Small Changes for a Big Difference

Small Changes for a Big Difference

Whether part of your church family or not, the whole congregation needs to be equipped to welcome people with additional needs and love them well.

Many of us pride ourselves on the warm welcome that our churches offer to newcomers. From the handshake on the door to the welcome from the platform; from the introduction to kids groups to the cup of coffee at the end; all these things are geared towards making it as easy as possible for someone to set foot into our Sunday gatherings.

But when someone arrives who doesn’t fit our preconceptions about what a newcomer will be like, we quickly discover that our welcome may not be as warm as we were hoping it would be. The mention of ‘additional needs’ can make us panic and, despite our best-laid plans, we inadvertently end up driving newcomers away.

It’s certainly not welcoming to begin by suggesting they would be better off in a different church, one with more resources, one that can handle people who are different.

Be prepared

Over the years at Bush Hill Park Community Church, we have seen a wide range of people come through the doors on a Sunday. But in recent months, we have been challenged to consider whether our welcome for people with additional needs was as good as it could be.

A young person who is neurodivergent had been attending services with a parent intermittently for several years. We would always do what we could to make them comfortable, but with no clear pattern of attendance, we weren’t always prepared. Then the person started to attend on an almost weekly basis.

Very quickly it became clear that not only the leaders of the church but the whole congregation would need some specific help if we were going to consistently show the love of Jesus - not only to this family but to others in the future who came with different needs.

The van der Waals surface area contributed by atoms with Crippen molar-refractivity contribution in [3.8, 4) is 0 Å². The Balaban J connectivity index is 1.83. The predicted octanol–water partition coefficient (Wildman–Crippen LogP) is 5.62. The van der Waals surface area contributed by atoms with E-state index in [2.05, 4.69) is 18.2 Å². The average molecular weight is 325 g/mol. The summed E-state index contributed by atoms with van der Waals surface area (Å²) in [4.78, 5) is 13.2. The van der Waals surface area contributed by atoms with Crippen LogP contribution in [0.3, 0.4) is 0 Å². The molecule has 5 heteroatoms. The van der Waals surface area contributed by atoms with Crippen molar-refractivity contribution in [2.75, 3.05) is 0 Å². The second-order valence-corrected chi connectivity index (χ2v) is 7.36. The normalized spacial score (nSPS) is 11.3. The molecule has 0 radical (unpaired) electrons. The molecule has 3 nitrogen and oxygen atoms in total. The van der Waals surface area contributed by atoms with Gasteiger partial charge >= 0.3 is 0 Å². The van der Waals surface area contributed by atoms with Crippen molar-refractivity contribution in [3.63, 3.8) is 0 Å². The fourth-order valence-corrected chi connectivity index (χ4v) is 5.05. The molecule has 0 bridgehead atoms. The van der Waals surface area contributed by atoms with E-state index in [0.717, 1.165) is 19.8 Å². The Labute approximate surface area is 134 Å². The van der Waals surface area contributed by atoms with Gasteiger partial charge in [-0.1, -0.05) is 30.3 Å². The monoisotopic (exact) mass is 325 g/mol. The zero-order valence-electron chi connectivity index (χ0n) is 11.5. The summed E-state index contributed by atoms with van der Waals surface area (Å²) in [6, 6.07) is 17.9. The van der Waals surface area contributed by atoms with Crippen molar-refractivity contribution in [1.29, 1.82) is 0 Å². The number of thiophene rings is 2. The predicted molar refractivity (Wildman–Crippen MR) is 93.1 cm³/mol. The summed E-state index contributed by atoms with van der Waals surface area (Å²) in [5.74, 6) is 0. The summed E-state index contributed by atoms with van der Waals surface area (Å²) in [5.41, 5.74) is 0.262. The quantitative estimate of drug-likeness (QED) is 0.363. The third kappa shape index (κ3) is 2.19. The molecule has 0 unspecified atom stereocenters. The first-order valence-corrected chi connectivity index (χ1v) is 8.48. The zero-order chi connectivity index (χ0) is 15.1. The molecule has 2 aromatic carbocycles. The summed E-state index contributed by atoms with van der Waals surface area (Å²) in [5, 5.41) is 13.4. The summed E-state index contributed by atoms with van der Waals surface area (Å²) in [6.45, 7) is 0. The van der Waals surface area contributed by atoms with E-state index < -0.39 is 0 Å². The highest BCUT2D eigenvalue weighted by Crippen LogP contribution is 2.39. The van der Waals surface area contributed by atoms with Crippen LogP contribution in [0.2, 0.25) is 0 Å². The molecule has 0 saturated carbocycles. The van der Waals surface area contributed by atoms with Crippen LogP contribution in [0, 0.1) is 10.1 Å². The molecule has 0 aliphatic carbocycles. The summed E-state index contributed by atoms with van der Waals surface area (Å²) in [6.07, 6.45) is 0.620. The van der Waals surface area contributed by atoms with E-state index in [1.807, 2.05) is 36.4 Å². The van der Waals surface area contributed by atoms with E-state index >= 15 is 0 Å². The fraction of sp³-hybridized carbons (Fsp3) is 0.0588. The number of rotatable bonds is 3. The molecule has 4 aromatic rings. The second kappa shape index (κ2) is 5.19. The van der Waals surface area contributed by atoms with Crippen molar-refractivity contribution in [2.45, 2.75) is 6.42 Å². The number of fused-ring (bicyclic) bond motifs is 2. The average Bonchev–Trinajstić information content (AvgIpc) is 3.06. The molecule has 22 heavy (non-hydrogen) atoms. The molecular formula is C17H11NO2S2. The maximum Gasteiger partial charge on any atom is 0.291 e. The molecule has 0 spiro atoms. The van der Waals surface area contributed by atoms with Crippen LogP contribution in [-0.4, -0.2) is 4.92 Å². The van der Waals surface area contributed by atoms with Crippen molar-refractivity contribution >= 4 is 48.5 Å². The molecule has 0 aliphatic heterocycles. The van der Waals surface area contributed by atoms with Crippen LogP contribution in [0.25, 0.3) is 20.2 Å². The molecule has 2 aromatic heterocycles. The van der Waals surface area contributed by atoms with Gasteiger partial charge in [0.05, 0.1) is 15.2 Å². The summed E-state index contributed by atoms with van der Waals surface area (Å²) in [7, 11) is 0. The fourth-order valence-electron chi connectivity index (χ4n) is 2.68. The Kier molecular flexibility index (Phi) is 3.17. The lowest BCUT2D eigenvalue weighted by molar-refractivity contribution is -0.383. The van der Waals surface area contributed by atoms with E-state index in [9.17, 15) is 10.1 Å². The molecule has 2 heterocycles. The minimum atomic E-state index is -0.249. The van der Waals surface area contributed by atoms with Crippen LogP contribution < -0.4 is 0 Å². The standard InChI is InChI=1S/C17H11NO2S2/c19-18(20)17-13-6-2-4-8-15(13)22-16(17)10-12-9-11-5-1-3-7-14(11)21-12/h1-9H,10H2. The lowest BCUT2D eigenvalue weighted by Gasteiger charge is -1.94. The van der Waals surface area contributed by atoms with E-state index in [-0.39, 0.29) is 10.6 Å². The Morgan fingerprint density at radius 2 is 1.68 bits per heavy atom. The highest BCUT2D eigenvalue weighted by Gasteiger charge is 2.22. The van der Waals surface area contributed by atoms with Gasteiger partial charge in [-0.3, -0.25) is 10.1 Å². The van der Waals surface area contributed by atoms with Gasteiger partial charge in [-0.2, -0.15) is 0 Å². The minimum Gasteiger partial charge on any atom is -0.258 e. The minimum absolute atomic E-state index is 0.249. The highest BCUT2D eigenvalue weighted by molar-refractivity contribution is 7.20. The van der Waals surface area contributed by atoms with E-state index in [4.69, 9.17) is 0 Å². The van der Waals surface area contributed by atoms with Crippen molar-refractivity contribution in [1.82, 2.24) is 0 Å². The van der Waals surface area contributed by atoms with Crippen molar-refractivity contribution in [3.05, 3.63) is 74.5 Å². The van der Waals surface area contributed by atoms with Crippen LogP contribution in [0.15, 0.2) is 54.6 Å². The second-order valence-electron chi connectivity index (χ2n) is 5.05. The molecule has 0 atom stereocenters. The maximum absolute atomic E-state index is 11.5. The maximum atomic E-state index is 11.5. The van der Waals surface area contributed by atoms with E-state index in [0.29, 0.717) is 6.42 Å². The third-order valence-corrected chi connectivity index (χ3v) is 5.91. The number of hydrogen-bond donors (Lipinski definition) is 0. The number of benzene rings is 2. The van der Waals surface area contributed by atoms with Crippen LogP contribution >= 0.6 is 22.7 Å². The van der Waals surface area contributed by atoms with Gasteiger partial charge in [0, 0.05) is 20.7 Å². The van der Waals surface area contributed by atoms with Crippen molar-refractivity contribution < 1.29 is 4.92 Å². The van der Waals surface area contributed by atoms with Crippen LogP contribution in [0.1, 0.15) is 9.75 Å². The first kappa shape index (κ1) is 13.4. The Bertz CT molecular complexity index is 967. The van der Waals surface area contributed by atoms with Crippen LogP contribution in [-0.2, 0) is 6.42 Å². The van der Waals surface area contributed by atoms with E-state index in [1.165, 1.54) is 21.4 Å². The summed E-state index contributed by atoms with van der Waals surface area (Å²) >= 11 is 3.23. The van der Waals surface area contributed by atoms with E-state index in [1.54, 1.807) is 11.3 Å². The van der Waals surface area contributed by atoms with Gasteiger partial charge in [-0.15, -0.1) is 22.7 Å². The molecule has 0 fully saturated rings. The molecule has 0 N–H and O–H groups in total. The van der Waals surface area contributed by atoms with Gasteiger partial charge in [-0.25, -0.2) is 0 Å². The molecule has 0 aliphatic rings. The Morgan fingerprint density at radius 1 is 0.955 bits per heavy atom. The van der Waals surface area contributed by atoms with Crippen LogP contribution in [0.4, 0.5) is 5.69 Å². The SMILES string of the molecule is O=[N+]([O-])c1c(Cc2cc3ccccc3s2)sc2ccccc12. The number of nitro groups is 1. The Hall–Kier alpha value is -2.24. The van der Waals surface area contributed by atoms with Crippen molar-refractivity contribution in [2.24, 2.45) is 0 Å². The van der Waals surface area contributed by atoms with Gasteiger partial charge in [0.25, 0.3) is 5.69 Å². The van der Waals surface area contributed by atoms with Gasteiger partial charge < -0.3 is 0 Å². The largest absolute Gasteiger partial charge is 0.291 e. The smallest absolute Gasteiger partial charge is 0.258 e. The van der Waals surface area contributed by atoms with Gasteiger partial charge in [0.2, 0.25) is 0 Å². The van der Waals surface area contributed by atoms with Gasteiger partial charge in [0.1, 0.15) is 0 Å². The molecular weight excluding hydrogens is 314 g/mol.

At this point, we decided to get some whole church training and we contacted the Additional Needs Alliance, a Christian organisation which exists to help churches include, support, welcome, and spiritually grow people with additional needs or disabilities. Our training was delivered by Kay Morgan-Gurr, one of the co-founders of the organisation.

Kay and her husband Steve have a long history with FIEC churches and are mission partners with Knighton Free Church in Leicester. They know from experience the joys and the challenges of ministry within Independent church settings and understand our theological commitments.

Chatting to Kay beforehand gave us a great opportunity to work out what the particular priorities needed to be for training in our local setting. Before we began to approach specific questions of what practical steps we could take to make our church a more accessible place, we knew that we needed to help the congregation put in place the groundwork as to why our church should be a welcoming place for everyone.

Small changes, big difference

Over two sessions on Zoom, Kay helped us understand the kinds of additional needs that may be present in our church, encouraged us to make small changes that would make a big difference, and made us go away and think more about the next steps.

We were never made to feel stupid for the mistakes we might have made in the past and we were never allowed to think that making church accessible was only for churches with more resources.

Instead, Kay helpfully guided us through the specific context we are facing now in addition to broadening our perspective to consider things that we might never have thought of.

The leaders and the congregation of the church really appreciated the input that Kay provided. We learned a lot and were challenged to see areas where we need to improve as a church. But we are also aware that listening to a couple of training seminars is only the start.

We now need to start consistently putting the things we have heard into practice. The difference is that now we feel much better equipped to do that than we did before.

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